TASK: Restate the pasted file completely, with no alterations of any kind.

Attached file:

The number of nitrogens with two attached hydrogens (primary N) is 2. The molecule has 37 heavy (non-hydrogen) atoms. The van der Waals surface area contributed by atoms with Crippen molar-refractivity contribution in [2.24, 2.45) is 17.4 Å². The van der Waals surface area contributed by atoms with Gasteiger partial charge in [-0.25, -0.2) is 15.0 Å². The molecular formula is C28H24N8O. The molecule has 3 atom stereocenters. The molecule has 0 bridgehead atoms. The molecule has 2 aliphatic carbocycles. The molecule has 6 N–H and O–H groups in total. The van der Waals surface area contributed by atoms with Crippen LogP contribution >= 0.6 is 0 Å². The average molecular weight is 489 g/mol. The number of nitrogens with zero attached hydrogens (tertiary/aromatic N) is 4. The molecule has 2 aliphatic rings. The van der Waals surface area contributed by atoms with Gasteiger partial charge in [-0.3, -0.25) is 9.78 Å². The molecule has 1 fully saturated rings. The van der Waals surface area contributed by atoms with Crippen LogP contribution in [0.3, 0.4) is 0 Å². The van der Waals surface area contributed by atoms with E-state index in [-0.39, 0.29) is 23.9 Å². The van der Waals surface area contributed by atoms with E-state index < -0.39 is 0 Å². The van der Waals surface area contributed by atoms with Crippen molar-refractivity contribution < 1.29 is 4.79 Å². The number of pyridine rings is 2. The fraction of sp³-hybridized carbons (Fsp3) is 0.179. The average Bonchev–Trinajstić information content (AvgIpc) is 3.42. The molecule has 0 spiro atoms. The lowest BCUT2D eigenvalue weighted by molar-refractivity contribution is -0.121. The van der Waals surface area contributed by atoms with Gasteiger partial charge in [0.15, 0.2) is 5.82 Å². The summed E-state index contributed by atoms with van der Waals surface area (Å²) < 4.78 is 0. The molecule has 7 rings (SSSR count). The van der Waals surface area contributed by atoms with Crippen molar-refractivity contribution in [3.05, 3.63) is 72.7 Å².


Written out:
The number of nitrogens with two attached hydrogens (primary N) is 2. The molecule has 37 heavy (non-hydrogen) atoms. The van der Waals surface area contributed by atoms with Crippen molar-refractivity contribution in [2.24, 2.45) is 17.4 Å². The van der Waals surface area contributed by atoms with Gasteiger partial charge in [-0.25, -0.2) is 15.0 Å². The molecular formula is C28H24N8O. The molecule has 3 atom stereocenters. The molecule has 0 bridgehead atoms. The molecule has 2 aliphatic carbocycles. The molecule has 6 N–H and O–H groups in total. The van der Waals surface area contributed by atoms with Crippen LogP contribution >= 0.6 is 0 Å². The average molecular weight is 489 g/mol. The number of nitrogens with zero attached hydrogens (tertiary/aromatic N) is 4. The molecule has 2 aliphatic rings. The van der Waals surface area contributed by atoms with Gasteiger partial charge in [-0.3, -0.25) is 9.78 Å². The molecule has 1 fully saturated rings. The van der Waals surface area contributed by atoms with Crippen LogP contribution in [0.3, 0.4) is 0 Å². The van der Waals surface area contributed by atoms with E-state index in [-0.39, 0.29) is 23.9 Å². The van der Waals surface area contributed by atoms with E-state index < -0.39 is 0 Å². The van der Waals surface area contributed by atoms with Crippen molar-refractivity contribution < 1.29 is 4.79 Å². The number of pyridine rings is 2. The fraction of sp³-hybridized carbons (Fsp3) is 0.179. The average Bonchev–Trinajstić information content (AvgIpc) is 3.42. The molecule has 0 spiro atoms. The lowest BCUT2D eigenvalue weighted by molar-refractivity contribution is -0.121. The van der Waals surface area contributed by atoms with Gasteiger partial charge in [0.15, 0.2) is 5.82 Å². The summed E-state index contributed by atoms with van der Waals surface area (Å²) < 4.78 is 0. The molecule has 7 rings (SSSR count). The van der Waals surface area contributed by atoms with Crippen molar-refractivity contribution in [3.05, 3.63) is 72.7 Å².